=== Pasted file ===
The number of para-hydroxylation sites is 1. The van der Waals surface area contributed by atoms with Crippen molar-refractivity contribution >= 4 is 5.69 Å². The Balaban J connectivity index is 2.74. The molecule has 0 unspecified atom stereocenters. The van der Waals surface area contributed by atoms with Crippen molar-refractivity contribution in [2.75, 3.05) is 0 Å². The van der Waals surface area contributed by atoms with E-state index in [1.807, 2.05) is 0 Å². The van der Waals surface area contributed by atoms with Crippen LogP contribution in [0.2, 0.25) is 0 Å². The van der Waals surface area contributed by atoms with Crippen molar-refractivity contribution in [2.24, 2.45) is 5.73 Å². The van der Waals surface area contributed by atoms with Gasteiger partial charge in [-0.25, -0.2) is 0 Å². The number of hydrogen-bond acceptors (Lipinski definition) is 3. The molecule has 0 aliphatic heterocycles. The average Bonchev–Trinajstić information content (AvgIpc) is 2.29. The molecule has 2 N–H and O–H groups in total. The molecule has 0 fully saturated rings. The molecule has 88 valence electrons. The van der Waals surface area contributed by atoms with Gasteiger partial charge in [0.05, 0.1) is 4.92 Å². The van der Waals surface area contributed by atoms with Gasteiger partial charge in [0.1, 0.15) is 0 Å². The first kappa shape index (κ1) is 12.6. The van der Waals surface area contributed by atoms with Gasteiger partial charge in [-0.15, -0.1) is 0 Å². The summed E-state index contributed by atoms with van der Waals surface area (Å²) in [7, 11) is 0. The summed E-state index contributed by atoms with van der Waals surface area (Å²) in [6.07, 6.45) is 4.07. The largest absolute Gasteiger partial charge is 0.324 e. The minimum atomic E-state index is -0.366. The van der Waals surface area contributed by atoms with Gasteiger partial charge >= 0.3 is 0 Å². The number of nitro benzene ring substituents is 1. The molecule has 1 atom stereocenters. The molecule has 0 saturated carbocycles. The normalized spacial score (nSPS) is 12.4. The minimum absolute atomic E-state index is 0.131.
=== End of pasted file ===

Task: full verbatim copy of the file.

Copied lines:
The number of para-hydroxylation sites is 1. The van der Waals surface area contributed by atoms with Crippen molar-refractivity contribution >= 4 is 5.69 Å². The Balaban J connectivity index is 2.74. The molecule has 0 unspecified atom stereocenters. The van der Waals surface area contributed by atoms with Crippen molar-refractivity contribution in [2.75, 3.05) is 0 Å². The van der Waals surface area contributed by atoms with E-state index in [1.807, 2.05) is 0 Å². The van der Waals surface area contributed by atoms with Crippen LogP contribution in [0.2, 0.25) is 0 Å². The van der Waals surface area contributed by atoms with Crippen molar-refractivity contribution in [2.24, 2.45) is 5.73 Å². The van der Waals surface area contributed by atoms with Gasteiger partial charge in [-0.25, -0.2) is 0 Å². The number of hydrogen-bond acceptors (Lipinski definition) is 3. The molecule has 0 aliphatic heterocycles. The average Bonchev–Trinajstić information content (AvgIpc) is 2.29. The molecule has 2 N–H and O–H groups in total. The molecule has 0 fully saturated rings. The molecule has 88 valence electrons. The van der Waals surface area contributed by atoms with Gasteiger partial charge in [0.05, 0.1) is 4.92 Å². The van der Waals surface area contributed by atoms with Gasteiger partial charge in [0.1, 0.15) is 0 Å². The first kappa shape index (κ1) is 12.6. The van der Waals surface area contributed by atoms with Gasteiger partial charge in [-0.15, -0.1) is 0 Å². The summed E-state index contributed by atoms with van der Waals surface area (Å²) in [7, 11) is 0. The summed E-state index contributed by atoms with van der Waals surface area (Å²) in [6.07, 6.45) is 4.07. The largest absolute Gasteiger partial charge is 0.324 e. The minimum atomic E-state index is -0.366. The van der Waals surface area contributed by atoms with Gasteiger partial charge >= 0.3 is 0 Å². The number of nitro benzene ring substituents is 1. The molecule has 1 atom stereocenters. The molecule has 0 saturated carbocycles. The normalized spacial score (nSPS) is 12.4. The minimum absolute atomic E-state index is 0.131.